The group's primary research objective is to understand the variability of the atmosphere to better interpret and predict changes within a range of climates. To reach this end, we use multiple data types: observations, reanalyses, 2-D models, idealized general circulation models (GCMs) and state-of-the-art climate models. Please see below for details on our ongoing research.
In the News
- February 12, 2018: Ben Toms is awarded outstanding oral presentation awards at the 18th Conference on Artificial and Computational Intelligence and its Applications to the Environmental Sciences and the 32nd Conference on Climate Variability and Change.
- December 26, 2018: New Study Predicts Tornadoes and Hail During 'Forecast Gap' by NPR featuring Cory Baggett's work.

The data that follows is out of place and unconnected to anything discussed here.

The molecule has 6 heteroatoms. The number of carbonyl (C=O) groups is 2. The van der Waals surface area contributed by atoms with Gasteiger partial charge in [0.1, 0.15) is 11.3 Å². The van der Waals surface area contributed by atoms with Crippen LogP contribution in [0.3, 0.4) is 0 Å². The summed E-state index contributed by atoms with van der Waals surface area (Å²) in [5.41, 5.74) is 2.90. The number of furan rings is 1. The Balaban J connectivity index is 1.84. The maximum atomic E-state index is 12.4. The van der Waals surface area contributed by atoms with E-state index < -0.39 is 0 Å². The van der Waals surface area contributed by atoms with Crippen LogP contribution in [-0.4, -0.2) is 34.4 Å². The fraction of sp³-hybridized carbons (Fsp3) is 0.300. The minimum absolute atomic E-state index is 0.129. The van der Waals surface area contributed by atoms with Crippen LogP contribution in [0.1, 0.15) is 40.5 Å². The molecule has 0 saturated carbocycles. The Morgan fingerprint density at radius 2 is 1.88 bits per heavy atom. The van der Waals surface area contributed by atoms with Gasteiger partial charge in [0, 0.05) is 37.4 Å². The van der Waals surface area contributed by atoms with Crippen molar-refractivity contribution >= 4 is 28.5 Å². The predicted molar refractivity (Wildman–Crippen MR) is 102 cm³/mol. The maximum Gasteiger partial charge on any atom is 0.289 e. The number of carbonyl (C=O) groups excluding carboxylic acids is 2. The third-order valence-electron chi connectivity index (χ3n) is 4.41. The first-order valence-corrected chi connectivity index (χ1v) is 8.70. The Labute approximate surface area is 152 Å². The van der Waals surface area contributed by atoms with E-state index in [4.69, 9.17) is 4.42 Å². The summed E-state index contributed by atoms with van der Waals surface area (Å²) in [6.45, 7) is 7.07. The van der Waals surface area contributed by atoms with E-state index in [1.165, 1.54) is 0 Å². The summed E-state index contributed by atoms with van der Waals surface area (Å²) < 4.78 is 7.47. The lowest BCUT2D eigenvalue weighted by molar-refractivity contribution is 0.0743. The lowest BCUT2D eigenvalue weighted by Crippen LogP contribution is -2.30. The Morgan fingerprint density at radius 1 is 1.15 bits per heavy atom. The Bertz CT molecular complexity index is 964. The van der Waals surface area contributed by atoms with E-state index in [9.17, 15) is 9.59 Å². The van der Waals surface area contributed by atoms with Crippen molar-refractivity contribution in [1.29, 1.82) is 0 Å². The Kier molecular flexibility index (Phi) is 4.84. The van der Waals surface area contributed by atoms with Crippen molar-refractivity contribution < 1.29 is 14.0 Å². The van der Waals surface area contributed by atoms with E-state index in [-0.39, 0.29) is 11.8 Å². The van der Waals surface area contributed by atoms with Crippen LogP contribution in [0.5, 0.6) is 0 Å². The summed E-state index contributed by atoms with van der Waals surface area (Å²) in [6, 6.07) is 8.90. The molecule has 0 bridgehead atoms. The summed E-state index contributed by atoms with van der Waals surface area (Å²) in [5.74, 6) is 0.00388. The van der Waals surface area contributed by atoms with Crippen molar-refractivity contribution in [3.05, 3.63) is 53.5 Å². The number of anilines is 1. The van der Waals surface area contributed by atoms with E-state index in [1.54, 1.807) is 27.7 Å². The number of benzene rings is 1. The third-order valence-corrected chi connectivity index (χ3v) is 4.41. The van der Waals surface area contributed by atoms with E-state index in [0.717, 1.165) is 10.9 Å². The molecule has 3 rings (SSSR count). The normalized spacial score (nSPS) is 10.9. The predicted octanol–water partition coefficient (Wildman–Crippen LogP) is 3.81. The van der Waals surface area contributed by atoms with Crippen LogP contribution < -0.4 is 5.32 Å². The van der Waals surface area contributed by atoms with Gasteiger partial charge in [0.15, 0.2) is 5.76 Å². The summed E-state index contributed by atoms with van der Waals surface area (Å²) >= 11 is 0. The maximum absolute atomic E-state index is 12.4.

- Nov. 28, 2018: Researchers rise to challenge of predicting hail, tornadoes three weeks in advance features the work by Cory Baggett and Kyle Nardi on forecasting tornado and hail activity several weeks in advance using the MJO.
- Oct. 17, 2018: Kai-Chih Tseng is awarded the Shrake-Culler Scholarship.
- Sep. 17, 2018: CW3E news post on how many ARs hit Northern California with contributions from Kyle Nardi and Prof. Barnes.
- Sep. 7, 2018: AGCI video + art of What happens in the Arctic doesn't stay in the Arctic using the "Can it? Has it? Will it?" framework of Barnes and Screen (2015)
- Sep. 7, 2018: Rivers in the sky: Improving predictions of atmospheric rivers to reduce risk by EARTH magazine features the work of Bryan Mundhenk and Cory Baggett on the predictability that the MJO and QBO offer with respect to atmospheric rivers.
- Aug. 24, 2018: CW3E news post on published paper by Kyle Nardi on NWP forecasts of atmospheric rivers.
archived "in the news"